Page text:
Jump to Main Content
Chemically treated carbon black waste and its potential applications
- Dong, Pengwei, Maneerung, Thawatchai, Ng, Wei Cheng, Zhen, Xu, Dai, Yanjun, Tong, Yen Wah, Ting, Yen-Peng, Koh, Shin Nuo, Wang, Chi-Hwa, Neoh, Koon Gee
- Journal of hazardous materials 2017 v.321 pp. 62-72
- absorbents, adsorbents, adsorption, cell viability, cytotoxicity, electrical conductivity, gasification, heavy metals, human cell lines, leachates, leaching, lungs, nickel, nitric acid, petroleum, sodium hydroxide, soot, surface area, vanadium, wastes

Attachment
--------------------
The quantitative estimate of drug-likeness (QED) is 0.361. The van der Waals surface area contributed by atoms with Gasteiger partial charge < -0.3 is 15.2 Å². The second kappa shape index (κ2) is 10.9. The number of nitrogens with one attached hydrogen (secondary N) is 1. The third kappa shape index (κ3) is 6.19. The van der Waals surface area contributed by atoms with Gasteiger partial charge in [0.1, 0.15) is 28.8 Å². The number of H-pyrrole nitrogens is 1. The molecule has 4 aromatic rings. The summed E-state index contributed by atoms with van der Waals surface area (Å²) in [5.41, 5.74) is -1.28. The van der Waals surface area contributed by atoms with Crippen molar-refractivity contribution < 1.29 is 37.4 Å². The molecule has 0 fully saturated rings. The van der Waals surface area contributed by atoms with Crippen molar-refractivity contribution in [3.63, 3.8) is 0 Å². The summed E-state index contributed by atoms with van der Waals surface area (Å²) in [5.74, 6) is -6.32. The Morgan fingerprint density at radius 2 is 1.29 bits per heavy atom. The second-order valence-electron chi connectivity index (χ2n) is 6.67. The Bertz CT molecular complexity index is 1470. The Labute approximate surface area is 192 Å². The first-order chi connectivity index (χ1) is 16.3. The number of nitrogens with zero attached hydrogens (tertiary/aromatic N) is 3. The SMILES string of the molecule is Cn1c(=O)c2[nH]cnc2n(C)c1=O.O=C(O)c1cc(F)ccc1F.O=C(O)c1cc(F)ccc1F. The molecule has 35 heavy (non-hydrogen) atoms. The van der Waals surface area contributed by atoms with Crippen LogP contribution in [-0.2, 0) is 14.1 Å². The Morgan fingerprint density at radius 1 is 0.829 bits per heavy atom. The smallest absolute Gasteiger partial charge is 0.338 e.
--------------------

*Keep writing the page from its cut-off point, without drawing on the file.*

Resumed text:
- In this work, carbon black waste – a hazardous solid residue generated from gasification of crude oil bottom in refineries – was successfully used for making an absorbent material. However, since the carbon black waste also contains significant amounts of heavy metals (especially nickel and vanadium), chemical leaching was first used to remove these hazardous impurities from the carbon black waste. Acid leaching with nitric acid was found to be a very effective method for removal of both nickel and vanadium from the carbon black waste (i.e. up to 95% nickel and 98% vanadium were removed via treatment with 2M nitric acid for 1h at 20°C), whereas alkali leaching by using NaOH under the same condition was not effective for removal of nickel (less than 10% nickel was removed). Human lung cells (MRC-5) were then used to investigate the toxicity of the carbon black waste before and after leaching. Cell viability analysis showed that the leachate from the original carbon black waste has very high toxicity, whereas the leachate from the treated samples has no significant toxicity. Finally, the efficacy of the carbon black waste treated with HNO3 as an absorbent for dye removal was investigated. This treated carbon black waste has high adsorption capacity (∼361.2mg dye/g carbonblack), which can be attributed to its high specific surface area (∼559m²/g). The treated carbon black waste with its high adsorption capacity and lack of cytotoxicity is a promising adsorbent material. Moreover, the carbon black waste was found to show high electrical conductivity (ca. 10S/cm), making it a potentially valuable source of conductive material.